inputting a userdefined flatness value for an image gather;
 retrieving the userdefined flatness value for an image gather from the memory resource;
 computing an initial migration velocity model in depthdomain with the retrieved surface seismic reflection data and the retrieved well log data;
 generating an initial migration velocity model in depthdomain from the computed initial migration velocity model;
 retrieving the generated initial migration velocity model in depthdomain from the memory resource;
 computing an initial Kirchhoff prestack depth migration image gather, using the retrieved initial migration velocity model;
 generating an initial Kirchhoff prestack depth migration image gather from the computed initial Kirchhoff prestack depth migration image gather;
 retrieving the generated initial Kirchhoff prestack depth migration image gather from the memory resource;
 computing a set of baseline moveout curves using the retrieved initial Kirchhoff prestack depth migration gather;
 generating a set of initial moveout curves from the computed set of baseline moveout curves;
 retrieving the generated set of baseline moveout curves from the memory resource;
 computing a Kirchhoff prestack depth migration stacking image, from the retrieved initial Kirchhoff prestack depth migration gather, and the retrieved set of baseline moveout curves;
 generating a Kirchhoff prestack depth migration stacking image from the computed Kirchhoff prestack depth migration stacking image;
 retrieving the generated Kirchhoff prestack depth migration stacking image from the memory resource;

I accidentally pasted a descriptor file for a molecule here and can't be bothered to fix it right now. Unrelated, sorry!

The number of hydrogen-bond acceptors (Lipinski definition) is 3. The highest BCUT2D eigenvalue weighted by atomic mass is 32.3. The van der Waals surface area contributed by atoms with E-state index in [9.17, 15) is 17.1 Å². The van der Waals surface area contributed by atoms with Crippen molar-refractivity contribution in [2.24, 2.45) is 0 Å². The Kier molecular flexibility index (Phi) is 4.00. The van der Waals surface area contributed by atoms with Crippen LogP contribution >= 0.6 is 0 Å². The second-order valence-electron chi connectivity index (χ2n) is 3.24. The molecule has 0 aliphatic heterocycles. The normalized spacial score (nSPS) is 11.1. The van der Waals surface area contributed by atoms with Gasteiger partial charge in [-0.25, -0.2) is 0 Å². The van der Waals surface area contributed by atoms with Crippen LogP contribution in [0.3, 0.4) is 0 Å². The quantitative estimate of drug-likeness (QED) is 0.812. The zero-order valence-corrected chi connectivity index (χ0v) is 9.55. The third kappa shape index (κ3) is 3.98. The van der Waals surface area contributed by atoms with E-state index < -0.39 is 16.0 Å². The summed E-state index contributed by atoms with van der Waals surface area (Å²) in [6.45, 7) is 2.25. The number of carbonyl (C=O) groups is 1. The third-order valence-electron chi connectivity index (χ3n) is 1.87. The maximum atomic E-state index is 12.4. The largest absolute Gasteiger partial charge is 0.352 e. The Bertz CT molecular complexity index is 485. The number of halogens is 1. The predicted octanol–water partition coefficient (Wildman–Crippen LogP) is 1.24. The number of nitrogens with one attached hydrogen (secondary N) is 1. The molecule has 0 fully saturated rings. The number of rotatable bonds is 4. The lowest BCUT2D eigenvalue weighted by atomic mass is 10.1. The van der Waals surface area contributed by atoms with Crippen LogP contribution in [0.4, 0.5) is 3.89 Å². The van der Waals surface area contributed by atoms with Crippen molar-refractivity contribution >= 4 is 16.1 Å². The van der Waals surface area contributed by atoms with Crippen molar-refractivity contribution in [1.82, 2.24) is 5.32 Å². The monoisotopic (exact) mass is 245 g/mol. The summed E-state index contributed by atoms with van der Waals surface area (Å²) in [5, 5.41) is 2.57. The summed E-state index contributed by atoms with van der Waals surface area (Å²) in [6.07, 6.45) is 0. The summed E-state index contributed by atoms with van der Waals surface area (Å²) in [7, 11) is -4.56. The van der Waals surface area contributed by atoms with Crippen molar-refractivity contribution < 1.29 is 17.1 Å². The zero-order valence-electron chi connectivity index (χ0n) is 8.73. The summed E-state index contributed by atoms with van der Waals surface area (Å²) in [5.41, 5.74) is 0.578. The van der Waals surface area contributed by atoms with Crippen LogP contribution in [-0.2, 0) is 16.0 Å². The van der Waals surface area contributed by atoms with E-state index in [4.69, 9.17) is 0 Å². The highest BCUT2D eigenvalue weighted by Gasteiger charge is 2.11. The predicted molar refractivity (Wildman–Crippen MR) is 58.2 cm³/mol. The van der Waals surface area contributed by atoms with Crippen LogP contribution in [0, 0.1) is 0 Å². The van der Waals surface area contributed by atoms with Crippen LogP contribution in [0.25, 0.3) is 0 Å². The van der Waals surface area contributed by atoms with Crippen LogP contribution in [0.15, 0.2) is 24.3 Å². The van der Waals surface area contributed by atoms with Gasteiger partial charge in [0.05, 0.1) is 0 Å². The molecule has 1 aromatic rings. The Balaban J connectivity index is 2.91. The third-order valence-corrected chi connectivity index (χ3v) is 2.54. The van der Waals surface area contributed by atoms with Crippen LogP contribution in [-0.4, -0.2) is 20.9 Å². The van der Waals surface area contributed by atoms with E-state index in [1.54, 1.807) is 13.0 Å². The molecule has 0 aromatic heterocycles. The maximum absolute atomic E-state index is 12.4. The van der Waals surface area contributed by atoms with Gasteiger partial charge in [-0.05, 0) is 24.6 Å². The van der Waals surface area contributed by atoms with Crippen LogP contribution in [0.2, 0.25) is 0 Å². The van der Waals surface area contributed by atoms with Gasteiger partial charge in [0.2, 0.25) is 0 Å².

computing an initial reflector dipangle image from the generated Kirchhoff prestack depth migration stacking image, employing local slantstacking algorithm;
 generating a final reflector dipangle image from the computed initial reflector dipangle image;
 retrieving the generated final reflector dipangle image from the memory resource;
 computing a tomographic inversion model with the retrieved set of initial moveout curves and the retrieved final reflector dipangle image;
 generating a tomographic inversion model from the computed tomographic inversion model;
 retrieving the generated tomographic inversion model from the memory resource;
 updating the generated initial migration velocity model with the retrieved tomographic inversion model;
 computing a final Kirchhoff prestack depth migration image gather from the updated initial migration velocity model;
 generating a final Kirchhoff prestack depth migration image gather, from the computed final Kirchhoff prestack depth migration image gather;
 retrieving the generated final Kirchhoff prestack depth migration image gather from the memory resource;
 generating a flatness value from the retrieved final Kirchhoff prestack depth migration image gather;